Developer: Nintendo Publisher: Nintendo Genre: Puzzle Released: October 1989 Rating: 3.0
Nintendo Entertainment System
Developer: Nintendo
Publisher: Nintendo
Genre: Puzzle
Released: October 1989
Rating: 3.0

As the game that kicked Tengen’s Tetris” The Soviet Mind Game off of the shelves, Nintendo’s Tetris had a lot to live up to.

Unfortunately, and perhaps because they had a monopoly on the market, Nintendo chose to release a decent but entirely unimpressive port of Alexei Pahjitnov’s classic puzzle game. Gone are the head-to-head and co-op 2-player modes, and traditional Russian music and presentation.

The game features two single player modes; normal marathon mode (A-Type) in which you simply try to complete as many lines as possible, and a second mode (B-Type) in which you must complete 25 lines before your stack reaches the top of the screen. In B-Type, you choose a level to start out with which determines how full of randomly-placed pieces your stack will initially be, thus increasing the difficulty level. After completing a game of B-Type, an animation is displayed showing various objects flying past the Kremlin. If you earn a high score in marathon mode, you get to watch what I assume is a Soyuz rocket launched into space from the Kremlin’s backyard, but this is the extent of the game’s Russian flavor.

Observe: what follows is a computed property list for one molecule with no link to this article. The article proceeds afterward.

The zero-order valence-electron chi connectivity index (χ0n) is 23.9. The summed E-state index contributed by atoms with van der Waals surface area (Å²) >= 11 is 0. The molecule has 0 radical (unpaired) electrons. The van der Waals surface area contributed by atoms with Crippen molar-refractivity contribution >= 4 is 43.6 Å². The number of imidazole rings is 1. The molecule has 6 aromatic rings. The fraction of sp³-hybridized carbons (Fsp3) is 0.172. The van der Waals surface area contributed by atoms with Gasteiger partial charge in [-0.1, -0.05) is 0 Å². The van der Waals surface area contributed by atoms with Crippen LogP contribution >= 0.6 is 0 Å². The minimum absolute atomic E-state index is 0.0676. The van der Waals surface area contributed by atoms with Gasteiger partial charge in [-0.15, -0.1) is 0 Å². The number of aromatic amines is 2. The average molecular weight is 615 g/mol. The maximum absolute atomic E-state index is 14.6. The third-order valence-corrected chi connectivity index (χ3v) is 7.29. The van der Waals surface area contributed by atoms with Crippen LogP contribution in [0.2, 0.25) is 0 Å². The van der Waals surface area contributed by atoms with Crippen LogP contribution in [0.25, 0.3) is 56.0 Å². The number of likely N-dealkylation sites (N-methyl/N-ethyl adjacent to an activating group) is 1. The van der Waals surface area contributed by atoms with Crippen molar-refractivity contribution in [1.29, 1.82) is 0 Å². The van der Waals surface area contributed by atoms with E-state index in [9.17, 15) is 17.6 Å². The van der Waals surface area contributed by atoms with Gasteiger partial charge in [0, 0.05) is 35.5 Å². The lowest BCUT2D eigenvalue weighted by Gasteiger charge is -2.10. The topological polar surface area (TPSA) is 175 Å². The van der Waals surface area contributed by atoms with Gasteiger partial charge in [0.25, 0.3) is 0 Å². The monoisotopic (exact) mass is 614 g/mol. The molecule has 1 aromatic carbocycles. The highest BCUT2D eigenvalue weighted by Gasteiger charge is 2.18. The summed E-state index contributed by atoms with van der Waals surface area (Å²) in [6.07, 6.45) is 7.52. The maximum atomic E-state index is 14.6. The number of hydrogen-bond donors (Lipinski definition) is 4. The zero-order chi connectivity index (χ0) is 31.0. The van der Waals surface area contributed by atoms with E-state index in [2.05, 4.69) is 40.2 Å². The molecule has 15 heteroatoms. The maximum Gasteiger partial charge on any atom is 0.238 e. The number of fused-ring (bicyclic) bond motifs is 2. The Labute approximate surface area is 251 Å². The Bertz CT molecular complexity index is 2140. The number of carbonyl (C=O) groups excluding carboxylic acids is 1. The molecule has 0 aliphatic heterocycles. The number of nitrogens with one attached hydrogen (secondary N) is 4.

Included are three songs, one of which is “Dance of the Sugar Plum Fairy” from “The Nutcracker” by Pyotr Tchaikovsky. The other two songs are ostensibly in-house compositions by Nintendo. Missing is “Korobeiniki”, the Russian folk song which has become forever linked with Tetris thanks to the Game Boy version of the game.

Graphically, I do like the fact that the color scheme changes after every 10 lines, and that each block is a unique color. The blocks are also more detailed and are shaded to make them look like 3-dimensional tiles, but Tetris is about gameplay, not eye candy. While the gameplay is solid, the difficulty ramps up much more quickly in this version than in the Tengen version. Tengen’s Tetris ramps the difficulty logarithmically, meaning that it increases slowly and evenly. Nintendo’s Tetris simply doubles the speed of the game with each level, meaning that a level of virtual impossibility is reached more quickly.

There is nothing blatantly wrong with Nintendo’s Tetris but there is also nothing that stands out as being exceptional, and the game is lacking in several areas when compared to either the other NES version or the Game Boy version. The only advantage this game has over Tengen’s offering is a much more accessible price point.

Buy Tetris on GameGavel or Amazon.